6

John Baird on training Kurds, avoiding Syria, and ‘mission creep’

Highlights from this week’s Maclean’s on the Hill interview with the foreign minister


 

My interview with Foreign Affairs Minister John Baird begins at the 10:07 mark of our Maclean’s on the Hill podcast this week. It’s worth hearing Baird’s own voice on this week’s news, but here are three key points he made—all on Canada’s decision to send special operations troops into northern Iraq to train Kurdish soldiers.

On what those Canadians can possibly teach the grizzled fighters of the Kurdish Regional Government, which rules Iraq’s semi-autonomous Kurdistan region, where Baird travelled earlier this month:

 “There’s no doubt particularly the KRG and folks in that region are very brave, very courageous. They’re battle-hardened, but they are used to fighting in the mountains, not a more conventional war with a front line. So they lack a lot of the training and expertise that would be invaluable. I think what Canada can provide is to impart the knowledge that our well-trained Canadian Forces have to assist them and win this battle.”

On why Canada is directly engaged now in northern Iraq, but not in Syria, even though Baird told the House foreign affairs committee earlier this week that so-called Islamic State terrorists have “effectively erased the border” between the two countries:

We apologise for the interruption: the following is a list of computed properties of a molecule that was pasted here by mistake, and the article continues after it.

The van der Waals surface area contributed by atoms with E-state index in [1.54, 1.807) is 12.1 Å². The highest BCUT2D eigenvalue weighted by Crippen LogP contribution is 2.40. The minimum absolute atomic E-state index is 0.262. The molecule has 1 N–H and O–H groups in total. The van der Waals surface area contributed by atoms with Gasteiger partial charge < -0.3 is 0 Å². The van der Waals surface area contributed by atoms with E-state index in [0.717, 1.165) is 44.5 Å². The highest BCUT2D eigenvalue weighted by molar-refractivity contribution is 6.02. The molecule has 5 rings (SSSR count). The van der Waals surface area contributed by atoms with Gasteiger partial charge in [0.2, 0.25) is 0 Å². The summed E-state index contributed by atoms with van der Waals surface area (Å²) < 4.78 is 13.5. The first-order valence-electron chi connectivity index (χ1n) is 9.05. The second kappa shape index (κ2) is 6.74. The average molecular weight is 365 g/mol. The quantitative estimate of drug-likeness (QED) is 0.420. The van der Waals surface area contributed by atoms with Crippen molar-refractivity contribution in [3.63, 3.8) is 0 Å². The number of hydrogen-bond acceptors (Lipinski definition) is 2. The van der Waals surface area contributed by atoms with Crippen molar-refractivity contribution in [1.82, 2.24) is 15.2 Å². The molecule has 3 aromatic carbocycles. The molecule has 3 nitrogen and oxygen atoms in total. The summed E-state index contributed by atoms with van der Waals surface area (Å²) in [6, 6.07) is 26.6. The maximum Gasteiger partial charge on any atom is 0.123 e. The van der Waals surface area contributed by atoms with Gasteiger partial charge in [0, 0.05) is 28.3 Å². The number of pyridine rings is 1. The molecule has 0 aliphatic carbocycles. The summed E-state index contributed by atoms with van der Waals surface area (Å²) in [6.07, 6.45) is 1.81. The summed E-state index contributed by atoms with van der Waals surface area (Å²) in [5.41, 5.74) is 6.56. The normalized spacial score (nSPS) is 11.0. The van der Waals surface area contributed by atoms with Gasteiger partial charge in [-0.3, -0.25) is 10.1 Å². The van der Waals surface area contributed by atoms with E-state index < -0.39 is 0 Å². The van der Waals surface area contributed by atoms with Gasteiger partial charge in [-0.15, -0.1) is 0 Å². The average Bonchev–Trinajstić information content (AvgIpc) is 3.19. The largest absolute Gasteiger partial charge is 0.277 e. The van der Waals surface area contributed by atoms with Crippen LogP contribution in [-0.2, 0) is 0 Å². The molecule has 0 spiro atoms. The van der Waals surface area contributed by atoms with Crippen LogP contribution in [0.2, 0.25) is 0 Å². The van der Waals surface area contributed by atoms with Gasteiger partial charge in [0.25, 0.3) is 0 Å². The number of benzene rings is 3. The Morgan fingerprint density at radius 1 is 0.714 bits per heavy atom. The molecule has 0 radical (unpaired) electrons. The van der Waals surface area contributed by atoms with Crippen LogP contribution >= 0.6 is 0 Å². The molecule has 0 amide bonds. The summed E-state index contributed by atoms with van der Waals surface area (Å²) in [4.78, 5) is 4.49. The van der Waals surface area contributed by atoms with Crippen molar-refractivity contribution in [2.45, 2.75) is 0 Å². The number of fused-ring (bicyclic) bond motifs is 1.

“The challenge is that we don’t have the capacity to train the forces on the other side of the border, given that the state there has used chemical weapons against its own people, and that it’s very difficult to differentiate between the good guys and the bad guys in the [Syrian] opposition. Obviously, President Obama spoke to this and he’ll be moving forward with that aspect.”

On the sensitive question of whether or not the strictly limited training mission might evolve into something closer to combat, and on what factors will be taken into consideration on whether to extend the mission, Baird was cagey:

“First and foremost, we could never undertake any mission if we were worried about mission creep. I think what the Prime Minister has said is that after 30 days we’ll evaluate how we’ve been able to assist the KRG forces in northern Iraq and would there by value to continuing. I’m not going to anticipate what that decision will be…”

I also asked him about the situation in Ukraine, particularly about the imposition of new sanctions by the European Union and the U.S., meant to isolate Russia’s oil and banking sectors. “Listen, Canada has been a part of more than a dozen rounds of sanctions,” Baird said, “and we’ve argued for strong, tough sanctions, and we will undoubtedly follow suit.” Especially with Prime Minister Stephen Harper preparing to make a splash surrounding Ukrainian President Petro Poroshenko’s visit to Ottawa to address Parliament this week.

 


 

John Baird on training Kurds, avoiding Syria, and ‘mission creep’